2023 Porsche Cayenne S | PH Review

Remember when cars would be in production and, in many ways, left mostly untouched for years? The obvious examples are the original Beetle, Range Rover and Mini. These days, the winds of automotive change are less of a gentle breeze and more storm force, to the point where it can be hard to keep up. Just the other day I realised the Audi RS3 had disappeared from the UK configurator. (If that’s news to you, I was told this is a temporary hiatus.) And the other week, we did a twin test involving the Aston Martin DBX707 and the Porsche Cayenne Turbo GT. Then, literally a few days after that was published, the V8-powered Turbo GT was canned in Europe as part of the Porsche Cayenne facelift.

Now, I wasn’t that saddened by that final snippet of news if I’m honest. The Turbo GT might have the ability to compress the 12-and-a-bit miles of Nürburgring into 7:38.925, but compared with the DBX707, it didn’t really work that well on the roads of South Wales. In another twist, last week I found myself back behind the wheel of a V8-powered Cayenne in some other mountains. Bigger mountains this time, because Porsche launched its revised vision of the Cayenne in the Austrian Alps, and I spent most of that time behind the wheel of the new Cayenne S.

But hang on, the Cayenne S is a V6, right? Wrong. Among the changes to the range is something highly unusual in today’s fast-changing world: the V6 engine in the outgoing Cayenne S has been replaced not with a highly boosted, eco-friendly four-cylinder hybrid (AMG’s current philosophy) but by a V8. Yes, you did read that right. Two more cylinders, not two fewer. And this got me thinking. Is the loss of the Turbo GT really that big a deal?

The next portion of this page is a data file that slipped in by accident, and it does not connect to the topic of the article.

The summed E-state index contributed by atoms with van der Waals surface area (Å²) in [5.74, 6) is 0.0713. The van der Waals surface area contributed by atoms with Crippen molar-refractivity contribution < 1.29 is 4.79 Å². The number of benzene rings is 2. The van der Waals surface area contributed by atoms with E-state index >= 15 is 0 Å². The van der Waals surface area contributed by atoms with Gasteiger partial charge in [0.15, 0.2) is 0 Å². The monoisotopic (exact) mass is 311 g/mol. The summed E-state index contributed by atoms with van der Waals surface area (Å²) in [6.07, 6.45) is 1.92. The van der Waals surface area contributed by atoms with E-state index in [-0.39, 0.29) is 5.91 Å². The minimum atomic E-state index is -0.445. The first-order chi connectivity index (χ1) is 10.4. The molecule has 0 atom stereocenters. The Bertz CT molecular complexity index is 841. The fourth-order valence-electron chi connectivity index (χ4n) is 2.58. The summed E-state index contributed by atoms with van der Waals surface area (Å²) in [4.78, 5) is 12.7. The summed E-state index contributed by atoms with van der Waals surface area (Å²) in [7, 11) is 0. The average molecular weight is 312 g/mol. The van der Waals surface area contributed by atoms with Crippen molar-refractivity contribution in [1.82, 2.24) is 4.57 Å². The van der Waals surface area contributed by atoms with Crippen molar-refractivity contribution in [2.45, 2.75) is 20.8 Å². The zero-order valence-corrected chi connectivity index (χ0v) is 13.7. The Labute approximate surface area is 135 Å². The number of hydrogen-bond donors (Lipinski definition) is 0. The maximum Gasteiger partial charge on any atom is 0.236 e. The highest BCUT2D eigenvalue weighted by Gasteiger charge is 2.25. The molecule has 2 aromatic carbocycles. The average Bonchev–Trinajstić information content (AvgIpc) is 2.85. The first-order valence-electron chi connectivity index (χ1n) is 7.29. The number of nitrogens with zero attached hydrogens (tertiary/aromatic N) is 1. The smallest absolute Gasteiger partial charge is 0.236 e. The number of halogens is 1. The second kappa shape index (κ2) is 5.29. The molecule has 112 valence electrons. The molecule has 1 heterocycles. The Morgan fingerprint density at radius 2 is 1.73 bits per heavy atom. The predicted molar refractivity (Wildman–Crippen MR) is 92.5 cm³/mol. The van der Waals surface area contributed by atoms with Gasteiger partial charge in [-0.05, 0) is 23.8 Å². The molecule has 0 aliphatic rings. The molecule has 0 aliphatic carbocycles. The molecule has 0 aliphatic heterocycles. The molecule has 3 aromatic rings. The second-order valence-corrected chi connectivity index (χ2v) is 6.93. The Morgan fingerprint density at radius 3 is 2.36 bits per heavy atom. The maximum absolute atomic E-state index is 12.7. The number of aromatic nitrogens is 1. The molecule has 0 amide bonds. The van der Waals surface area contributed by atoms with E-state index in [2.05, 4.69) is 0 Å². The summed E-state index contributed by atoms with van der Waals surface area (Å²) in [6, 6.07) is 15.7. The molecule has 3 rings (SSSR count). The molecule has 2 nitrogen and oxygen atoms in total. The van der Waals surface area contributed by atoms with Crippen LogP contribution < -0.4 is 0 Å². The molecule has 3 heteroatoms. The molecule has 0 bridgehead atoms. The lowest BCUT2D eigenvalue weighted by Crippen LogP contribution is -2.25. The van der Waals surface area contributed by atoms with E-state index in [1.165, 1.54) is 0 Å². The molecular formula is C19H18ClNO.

After all, how much performance do you really need from your performance SUV? This latest Cayenne V8 S has 474hp and 443lb ft of torque. Sure, it weighs 2,160kg – which is a bit on the prosperous side, to say the least – but with those figures emanating from its new, mighty eight-cylinder engine room, the Cayenne S can thunder its way to 62mph in 4.7 seconds. That’s some way behind the Turbo GT, true, but I’ll say again: how much performance do you really need in an SUV?

The V8 is the same basic unit that Porsche has used before, but with a few updates. It now comes with a single-scroll turbocharger instead of a twin-scroll compressor, which produces higher exhaust-gas temperatures that reduce fuel consumption, as does its higher 350 bar fuel rail pressure. It has new electronically controlled wastegates, too, which increase the engine’s responsiveness, plus it has is two-stage variable valve lift for the first time.

That’s the headline news, although there are, of course, further changes to the Cayenne range. The Cayenne S still comes with steel springs as standard, but it has PASM as standard with two-valve dampers. Using two valves instead of one means the car can alter compression and rebound rates separately, and Porsche claims this upgrade ‘goes a long way to resolving the conflict between the goals of comfort for the passengers and optimal wheel suspension without compromising driving safety’. In other words, the new Cayenne is more comfortable and handles better, which is win-win. And Porsche’s engineers have been able to imbue the Cayenne with greater separation between its three suspension modes, distinguishing the character of each more clearly. As before, you can add air springs (all the cars we tried had this option fitted), which now use a two-chamber airbag. This is also claimed to add to the Cayenne’s dynamic bandwidth.